I also have the same symptoms. The thicker my blood the more intense the symptoms. The live do is more prominent. When I saw Prof Hughes in April I was great. Now I am up & down. I know I am not thin enough but the Drs. Here in the USA do not get it. If I don't get better soon I will contact Prof Hughes.



My legs feel EXACTLY the same way. I also have the scalp twitches and what i call "popcorn twitches" because they feel like popcorn going from one area to the next. I would say 90% of my symptoms are neurological. The leg thing is so hard to describe like you said. They feel at some times like they will explode or that sonething really tight is on them. And always kinda weak, numb and heavy in a weird way. You are not alone


I was beginning to think I had MS or some other neuro diagnosis. You get tired trying to find the right words to explain how your legs feel. It's hard to put one in front of the other and it is every day, the INR really doesn't seem to matter. The crawleys in your scalp are hard to explain as well. Are you on Plaquinil ? I hope when I see the rheumatologist tomorrow she will suggest it. I'm willing to try it. I am a nurse and walk all day, the leg thing with every step is really difficult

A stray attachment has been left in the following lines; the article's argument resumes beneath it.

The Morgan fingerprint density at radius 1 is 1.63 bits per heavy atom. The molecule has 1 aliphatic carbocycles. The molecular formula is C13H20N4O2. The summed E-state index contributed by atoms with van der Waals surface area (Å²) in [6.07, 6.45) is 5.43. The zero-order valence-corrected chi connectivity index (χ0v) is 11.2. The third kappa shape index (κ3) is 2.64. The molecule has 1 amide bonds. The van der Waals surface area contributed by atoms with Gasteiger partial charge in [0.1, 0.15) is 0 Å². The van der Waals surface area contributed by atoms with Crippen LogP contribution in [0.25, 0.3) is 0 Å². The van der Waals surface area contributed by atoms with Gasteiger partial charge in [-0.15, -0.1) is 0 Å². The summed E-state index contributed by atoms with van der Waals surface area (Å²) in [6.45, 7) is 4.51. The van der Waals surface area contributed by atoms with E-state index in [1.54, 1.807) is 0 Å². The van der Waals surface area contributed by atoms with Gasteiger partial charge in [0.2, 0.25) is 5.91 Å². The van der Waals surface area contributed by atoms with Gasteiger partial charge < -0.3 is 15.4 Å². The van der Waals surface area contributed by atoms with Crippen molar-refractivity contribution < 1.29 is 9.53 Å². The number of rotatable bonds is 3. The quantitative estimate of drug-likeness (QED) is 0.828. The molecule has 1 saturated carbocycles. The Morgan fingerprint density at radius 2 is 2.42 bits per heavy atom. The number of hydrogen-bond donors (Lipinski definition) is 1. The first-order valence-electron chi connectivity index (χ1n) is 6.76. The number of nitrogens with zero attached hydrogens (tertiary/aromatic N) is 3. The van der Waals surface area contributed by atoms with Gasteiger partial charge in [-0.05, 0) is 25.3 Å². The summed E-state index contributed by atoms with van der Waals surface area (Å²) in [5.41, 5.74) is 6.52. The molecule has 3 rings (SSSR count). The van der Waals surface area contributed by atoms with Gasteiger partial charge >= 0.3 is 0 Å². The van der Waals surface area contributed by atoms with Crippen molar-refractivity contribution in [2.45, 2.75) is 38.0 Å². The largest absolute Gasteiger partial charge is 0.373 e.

I also have the same symptoms mostly down the right side but now it is affecting my left slightly in my legs. However, I noticed you are on asprin?? are you on warfarin at all? I found that with asprin it didnt solve the symptoms much and eventually had to go on warfarin. This I found to be much better for me and I am now in more control. I have my bloods taken every week - if I feel well enough once a fortnight but this I can decide myself as I know when I feel worse.

Best of luck but you really must get a consultant who understands APS.

Regards Diane


The thing is to be enough high in INR so you feel ok all the time. I suggest you always test every week and visit extra if you do not feel well.

You can be lucky that they have accepted to test you every week in the vein. Some clinics only test every two weeks or even less. Here in Stockholm we selftest as it is important to always be in range to avoid clots. My therapeutic value is 3.2 - 3.8 at present.